Senator Bill Nelson spoke to to the local political community members as well as city leaders yesterday on the Pensacola State College main campus. He addressed the RESTORE Act that recently passed in the Senate and is in limbo in the United States House of Representatives. The goal of the RESTORE Act is to keep up to 80% of the fine owed by BP here in the Gulf Coast to make up for revenue lost after the 2010 oil spill, as well as other economic matters concerning the city of Pensacola.
“If we go amending the RESTORE Act very much down in the house, all kinds of bad things could happen,” Senator Nelson said when insisting that the RESTORE Act must not be diluted by Congress.
Senator Nelson also said that in previous days he had spoken with the Deputy Director of FEMA, and successful urged the organization to revisit the matter of reimbursement of debris removal for the city of Pensacola after Hurricane Ivan. In the aftermath, the city received substantially less than the school system.
Concerning the matters of fines and oil pollution, Senator Nelson was adamant that companies begin to take responsibility for their actions. He referenced the Exxon oil spill in Alaska. He emphatically stated that not only is there no oil to be found in the areas of the Gulf Coast that oil companies want to drill, but also that they are endangering military training waterways as well as posing threats for more future spills. He stated that he supports the ban on drilling in the Florida portion of the gulf and that he will continue to support it in the future.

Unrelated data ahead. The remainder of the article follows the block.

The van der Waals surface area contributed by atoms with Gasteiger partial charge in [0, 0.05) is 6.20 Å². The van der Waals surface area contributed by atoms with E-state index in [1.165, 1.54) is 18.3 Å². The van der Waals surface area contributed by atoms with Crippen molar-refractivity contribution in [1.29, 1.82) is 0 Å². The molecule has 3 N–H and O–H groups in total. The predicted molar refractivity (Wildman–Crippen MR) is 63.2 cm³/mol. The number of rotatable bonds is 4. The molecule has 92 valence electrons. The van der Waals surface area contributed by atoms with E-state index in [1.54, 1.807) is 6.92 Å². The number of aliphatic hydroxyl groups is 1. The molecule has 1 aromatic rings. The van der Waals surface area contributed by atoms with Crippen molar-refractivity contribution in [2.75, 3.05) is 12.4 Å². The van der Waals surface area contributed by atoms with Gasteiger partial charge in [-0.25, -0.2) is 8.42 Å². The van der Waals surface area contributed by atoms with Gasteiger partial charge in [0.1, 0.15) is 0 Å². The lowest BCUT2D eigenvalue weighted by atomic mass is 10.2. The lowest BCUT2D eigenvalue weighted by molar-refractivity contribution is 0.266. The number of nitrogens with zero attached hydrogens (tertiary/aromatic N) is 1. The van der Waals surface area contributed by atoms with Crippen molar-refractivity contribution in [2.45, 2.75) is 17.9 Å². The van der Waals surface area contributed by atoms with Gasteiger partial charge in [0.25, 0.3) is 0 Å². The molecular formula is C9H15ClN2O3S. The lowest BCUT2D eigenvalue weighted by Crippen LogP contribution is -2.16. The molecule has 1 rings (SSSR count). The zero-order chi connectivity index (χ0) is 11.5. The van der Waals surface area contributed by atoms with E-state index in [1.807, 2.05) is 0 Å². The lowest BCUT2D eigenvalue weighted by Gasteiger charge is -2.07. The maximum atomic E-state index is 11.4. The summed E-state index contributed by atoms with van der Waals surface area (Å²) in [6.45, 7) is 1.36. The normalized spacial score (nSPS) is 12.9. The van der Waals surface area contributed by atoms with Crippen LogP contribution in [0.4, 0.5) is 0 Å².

“It doesn’t make any difference, there’s not any oil out there,” he insisted, “So, why is there this relentless effort to keep pushing in the Gulf under the guise of drill baby drill?
Senator Nelson went on to state that companies like to buy drilling acres because increased acreage increases the value of the company. He suggested that a new law be put into place requiring companies to actively drill in the areas that they own, a “use it or lose it” policy.
In a change of conversation direction, vice chairman of the Escambia County School Board Jeff Bergosh asked how “we can help prevent the economy from getting worse” in discussing the school loan default crisis. The crisis refers to the (mostly) private colleges that give out huge loans to students and when they can’t pay, the students and the schools default.
Senator Nelson responded saying that the loan default crisis is a serious problem that needs to be dealt with. “The private colleges that take the advantage of the bill that the senate passed, we’re trying to fix that problem,” he said. He closed the discussion by commenting on the national debt that has continued to rise over the past decade. “If we would be good stewards of the surplus that we had, we could pay off the national debt in 10 years.”